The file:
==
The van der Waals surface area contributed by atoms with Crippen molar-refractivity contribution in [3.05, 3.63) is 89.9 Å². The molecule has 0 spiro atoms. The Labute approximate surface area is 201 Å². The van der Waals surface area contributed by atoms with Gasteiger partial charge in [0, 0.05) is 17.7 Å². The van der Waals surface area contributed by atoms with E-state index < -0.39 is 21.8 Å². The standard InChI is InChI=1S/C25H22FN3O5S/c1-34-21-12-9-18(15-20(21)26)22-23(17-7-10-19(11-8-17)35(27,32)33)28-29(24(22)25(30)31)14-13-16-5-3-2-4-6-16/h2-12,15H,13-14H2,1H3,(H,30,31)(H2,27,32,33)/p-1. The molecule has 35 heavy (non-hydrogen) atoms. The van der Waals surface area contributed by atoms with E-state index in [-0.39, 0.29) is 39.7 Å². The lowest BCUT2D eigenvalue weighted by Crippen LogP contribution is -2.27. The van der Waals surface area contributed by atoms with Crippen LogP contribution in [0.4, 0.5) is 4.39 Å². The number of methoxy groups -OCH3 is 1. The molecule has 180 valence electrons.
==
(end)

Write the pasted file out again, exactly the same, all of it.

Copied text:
The van der Waals surface area contributed by atoms with Crippen molar-refractivity contribution in [3.05, 3.63) is 89.9 Å². The molecule has 0 spiro atoms. The Labute approximate surface area is 201 Å². The van der Waals surface area contributed by atoms with Gasteiger partial charge in [0, 0.05) is 17.7 Å². The van der Waals surface area contributed by atoms with E-state index < -0.39 is 21.8 Å². The standard InChI is InChI=1S/C25H22FN3O5S/c1-34-21-12-9-18(15-20(21)26)22-23(17-7-10-19(11-8-17)35(27,32)33)28-29(24(22)25(30)31)14-13-16-5-3-2-4-6-16/h2-12,15H,13-14H2,1H3,(H,30,31)(H2,27,32,33)/p-1. The molecule has 35 heavy (non-hydrogen) atoms. The van der Waals surface area contributed by atoms with E-state index in [-0.39, 0.29) is 39.7 Å². The lowest BCUT2D eigenvalue weighted by Crippen LogP contribution is -2.27. The van der Waals surface area contributed by atoms with Crippen LogP contribution in [0.4, 0.5) is 4.39 Å². The number of methoxy groups -OCH3 is 1. The molecule has 180 valence electrons.